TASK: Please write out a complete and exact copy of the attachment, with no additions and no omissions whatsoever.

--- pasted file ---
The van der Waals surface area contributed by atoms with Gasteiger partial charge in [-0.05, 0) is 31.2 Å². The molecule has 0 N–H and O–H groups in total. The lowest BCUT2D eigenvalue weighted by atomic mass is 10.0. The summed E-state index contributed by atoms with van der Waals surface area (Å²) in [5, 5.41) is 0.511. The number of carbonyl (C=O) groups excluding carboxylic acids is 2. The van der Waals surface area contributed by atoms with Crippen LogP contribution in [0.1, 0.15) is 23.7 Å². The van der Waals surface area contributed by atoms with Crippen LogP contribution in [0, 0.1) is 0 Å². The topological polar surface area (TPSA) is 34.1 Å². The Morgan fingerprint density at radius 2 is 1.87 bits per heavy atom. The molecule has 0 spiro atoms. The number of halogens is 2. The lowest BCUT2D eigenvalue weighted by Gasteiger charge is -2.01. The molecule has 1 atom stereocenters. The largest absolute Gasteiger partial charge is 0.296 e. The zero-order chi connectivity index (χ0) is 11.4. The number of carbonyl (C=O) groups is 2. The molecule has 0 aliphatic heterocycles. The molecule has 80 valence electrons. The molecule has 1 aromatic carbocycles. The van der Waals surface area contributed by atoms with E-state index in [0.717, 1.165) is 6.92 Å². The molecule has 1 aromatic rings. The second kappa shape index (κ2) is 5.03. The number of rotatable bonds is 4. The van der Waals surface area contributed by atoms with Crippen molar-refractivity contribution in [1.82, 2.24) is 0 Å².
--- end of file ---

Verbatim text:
The van der Waals surface area contributed by atoms with Gasteiger partial charge in [-0.05, 0) is 31.2 Å². The molecule has 0 N–H and O–H groups in total. The lowest BCUT2D eigenvalue weighted by atomic mass is 10.0. The summed E-state index contributed by atoms with van der Waals surface area (Å²) in [5, 5.41) is 0.511. The number of carbonyl (C=O) groups excluding carboxylic acids is 2. The van der Waals surface area contributed by atoms with Crippen LogP contribution in [0.1, 0.15) is 23.7 Å². The van der Waals surface area contributed by atoms with Crippen LogP contribution in [0, 0.1) is 0 Å². The topological polar surface area (TPSA) is 34.1 Å². The Morgan fingerprint density at radius 2 is 1.87 bits per heavy atom. The molecule has 0 spiro atoms. The number of halogens is 2. The lowest BCUT2D eigenvalue weighted by Gasteiger charge is -2.01. The molecule has 1 atom stereocenters. The largest absolute Gasteiger partial charge is 0.296 e. The zero-order chi connectivity index (χ0) is 11.4. The number of carbonyl (C=O) groups is 2. The molecule has 0 aliphatic heterocycles. The molecule has 80 valence electrons. The molecule has 1 aromatic carbocycles. The van der Waals surface area contributed by atoms with E-state index in [0.717, 1.165) is 6.92 Å². The molecule has 1 aromatic rings. The second kappa shape index (κ2) is 5.03. The number of rotatable bonds is 4. The van der Waals surface area contributed by atoms with Crippen molar-refractivity contribution in [1.82, 2.24) is 0 Å².